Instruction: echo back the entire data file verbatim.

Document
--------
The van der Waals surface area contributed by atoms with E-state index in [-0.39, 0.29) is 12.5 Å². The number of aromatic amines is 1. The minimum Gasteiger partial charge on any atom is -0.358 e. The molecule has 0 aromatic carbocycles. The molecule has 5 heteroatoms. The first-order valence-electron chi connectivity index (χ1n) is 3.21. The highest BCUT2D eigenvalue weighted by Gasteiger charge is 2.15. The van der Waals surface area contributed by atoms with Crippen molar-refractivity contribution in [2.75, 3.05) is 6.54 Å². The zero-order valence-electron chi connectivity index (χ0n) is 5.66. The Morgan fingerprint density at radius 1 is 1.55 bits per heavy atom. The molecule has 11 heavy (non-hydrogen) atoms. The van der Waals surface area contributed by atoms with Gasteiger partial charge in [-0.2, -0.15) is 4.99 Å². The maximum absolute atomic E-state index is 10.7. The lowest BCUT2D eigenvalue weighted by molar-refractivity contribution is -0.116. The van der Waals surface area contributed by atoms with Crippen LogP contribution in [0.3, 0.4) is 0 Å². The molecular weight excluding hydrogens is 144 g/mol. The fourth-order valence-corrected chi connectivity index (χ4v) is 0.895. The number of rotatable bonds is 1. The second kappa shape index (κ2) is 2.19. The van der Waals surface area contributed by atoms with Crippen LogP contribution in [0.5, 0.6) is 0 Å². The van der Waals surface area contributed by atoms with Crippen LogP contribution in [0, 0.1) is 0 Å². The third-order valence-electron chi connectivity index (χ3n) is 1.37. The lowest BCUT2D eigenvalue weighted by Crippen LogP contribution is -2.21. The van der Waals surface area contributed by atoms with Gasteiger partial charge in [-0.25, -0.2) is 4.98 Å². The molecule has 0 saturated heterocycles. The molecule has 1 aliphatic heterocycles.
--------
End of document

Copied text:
The van der Waals surface area contributed by atoms with E-state index in [-0.39, 0.29) is 12.5 Å². The number of aromatic amines is 1. The minimum Gasteiger partial charge on any atom is -0.358 e. The molecule has 0 aromatic carbocycles. The molecule has 5 heteroatoms. The first-order valence-electron chi connectivity index (χ1n) is 3.21. The highest BCUT2D eigenvalue weighted by Gasteiger charge is 2.15. The van der Waals surface area contributed by atoms with Crippen molar-refractivity contribution in [2.75, 3.05) is 6.54 Å². The zero-order valence-electron chi connectivity index (χ0n) is 5.66. The Morgan fingerprint density at radius 1 is 1.55 bits per heavy atom. The molecule has 11 heavy (non-hydrogen) atoms. The van der Waals surface area contributed by atoms with Gasteiger partial charge in [-0.2, -0.15) is 4.99 Å². The maximum absolute atomic E-state index is 10.7. The lowest BCUT2D eigenvalue weighted by molar-refractivity contribution is -0.116. The van der Waals surface area contributed by atoms with Crippen LogP contribution in [0.3, 0.4) is 0 Å². The molecular weight excluding hydrogens is 144 g/mol. The fourth-order valence-corrected chi connectivity index (χ4v) is 0.895. The number of rotatable bonds is 1. The second kappa shape index (κ2) is 2.19. The van der Waals surface area contributed by atoms with Crippen LogP contribution in [0.5, 0.6) is 0 Å². The van der Waals surface area contributed by atoms with Crippen LogP contribution in [0, 0.1) is 0 Å². The third-order valence-electron chi connectivity index (χ3n) is 1.37. The lowest BCUT2D eigenvalue weighted by Crippen LogP contribution is -2.21. The van der Waals surface area contributed by atoms with Gasteiger partial charge in [-0.25, -0.2) is 4.98 Å². The molecule has 0 saturated heterocycles. The molecule has 1 aliphatic heterocycles.